Working out can in fact increase your metabolism, but a slow metabolism is rarely the main cause of weight gain, according to MayoClinic.com. So, the link between body weight and metabolism is a bit more complicated than you may think. To put it simply, exercise offers a slew of health benefits, and boosting metabolism is just one of these.
What Is Metabolism?
Metabolism is your body’s calorie-burning engine. It’s the process by which your body turns food and drink into energy. Up to 75 percent of the calories your body burns each day are for basic bodily functions, like breathing, digesting food and circulating blood. This is referred to as your basal metabolic rate, or BMR. The other calories you burn throughout the day include those burned during exercise, and the more exercise your do, the more calories you burn.
A 2011 study published in the journal "Medicine and Science in Sports and Exercise" examined the effects of a 45-minute vigorous workout on metabolism. The results showed the exercise helped elevate metabolism for a period of 14 hours after the exercise was done. In all, the participants burned an average of 519 calories during the workout and an additional 190 calories 14 hours after the workout was completed. This indicates exercise -- in this case vigorous exercise -- is effective at boosting metabolism. The exercise used in this experiment was cycling.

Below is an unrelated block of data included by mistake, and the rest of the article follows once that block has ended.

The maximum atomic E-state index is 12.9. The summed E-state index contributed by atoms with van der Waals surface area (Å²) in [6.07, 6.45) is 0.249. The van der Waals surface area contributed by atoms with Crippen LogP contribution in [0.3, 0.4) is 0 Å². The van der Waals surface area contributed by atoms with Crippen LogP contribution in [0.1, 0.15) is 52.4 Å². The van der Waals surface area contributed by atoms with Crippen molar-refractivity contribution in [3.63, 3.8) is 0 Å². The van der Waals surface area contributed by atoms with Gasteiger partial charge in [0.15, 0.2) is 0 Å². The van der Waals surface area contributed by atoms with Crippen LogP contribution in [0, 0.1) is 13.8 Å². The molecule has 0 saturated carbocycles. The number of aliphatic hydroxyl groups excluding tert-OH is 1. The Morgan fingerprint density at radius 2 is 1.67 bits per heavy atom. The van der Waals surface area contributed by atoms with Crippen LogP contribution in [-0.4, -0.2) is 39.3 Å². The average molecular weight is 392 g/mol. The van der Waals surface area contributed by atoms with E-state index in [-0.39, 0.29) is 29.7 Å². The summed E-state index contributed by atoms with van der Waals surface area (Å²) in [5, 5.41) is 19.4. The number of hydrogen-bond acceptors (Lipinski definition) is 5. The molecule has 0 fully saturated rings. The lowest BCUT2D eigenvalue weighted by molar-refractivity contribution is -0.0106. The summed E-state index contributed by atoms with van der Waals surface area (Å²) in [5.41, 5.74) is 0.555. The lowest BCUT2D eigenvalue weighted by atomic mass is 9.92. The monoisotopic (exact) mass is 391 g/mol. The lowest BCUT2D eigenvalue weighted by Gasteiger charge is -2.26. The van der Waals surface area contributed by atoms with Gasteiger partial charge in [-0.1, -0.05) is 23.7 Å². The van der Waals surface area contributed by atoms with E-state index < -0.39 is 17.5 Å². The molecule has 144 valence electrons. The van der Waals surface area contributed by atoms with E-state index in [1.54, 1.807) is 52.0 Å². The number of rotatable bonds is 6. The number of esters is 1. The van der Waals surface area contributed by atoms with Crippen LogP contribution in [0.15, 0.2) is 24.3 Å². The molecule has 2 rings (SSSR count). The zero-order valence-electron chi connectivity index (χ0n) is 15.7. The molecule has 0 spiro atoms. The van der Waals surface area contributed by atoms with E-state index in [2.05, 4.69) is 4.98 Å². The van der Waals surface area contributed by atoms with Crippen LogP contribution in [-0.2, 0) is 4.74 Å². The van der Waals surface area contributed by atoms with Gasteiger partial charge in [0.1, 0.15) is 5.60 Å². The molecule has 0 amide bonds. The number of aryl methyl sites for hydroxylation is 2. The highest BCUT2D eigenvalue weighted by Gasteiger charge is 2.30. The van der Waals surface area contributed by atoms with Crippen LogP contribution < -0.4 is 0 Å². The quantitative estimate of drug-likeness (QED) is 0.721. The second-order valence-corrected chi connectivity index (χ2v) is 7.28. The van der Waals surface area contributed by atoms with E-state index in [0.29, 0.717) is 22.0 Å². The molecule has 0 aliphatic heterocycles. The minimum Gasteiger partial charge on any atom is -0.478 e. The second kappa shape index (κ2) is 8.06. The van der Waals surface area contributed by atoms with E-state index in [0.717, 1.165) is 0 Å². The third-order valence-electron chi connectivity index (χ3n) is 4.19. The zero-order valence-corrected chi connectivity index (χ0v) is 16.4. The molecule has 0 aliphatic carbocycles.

Best Exercise for Boosting Metabolism
From a calorie-burning standpoint, aerobic exercises are the best way to go. This would include jogging, cycling, swimming, inline skating, aerobics and elliptical training. Weight training is more effective for long-term metabolism boosting. As your body builds strength and muscle, it becomes more efficient at burning calories. So, a muscular person naturally burns more calories than a person with less muscle and more body fat.
Getting Your Metabolism in Check
Unless you have a metabolism-debilitating disease, such as thyroid disease, you can influence your metabolic rate for the better. First thing to do is determine your BMR using a free online BMR calculator from a reputable health website. Your doctor can also help with this. Your BMR can help determine approximately how many calories your body needs each day, as well as how many calories your body expends every day. You can then design a healthy diet and exercise program to best suit your fitness goals, such as weight loss, weight maintenance or strength gaining.
Joseph Eitel has written for a variety of respected online publications since 2006 including the Developer Shed Network and Huddle.net. He has dedicated his life to researching and writing about diet, nutrition and exercise. Eitel's health blog, PromoteHealth.info, has become an authority in the healthy-living niche. He graduated with honors from Kellogg Community College in 2010 with an Associate of Applied Science.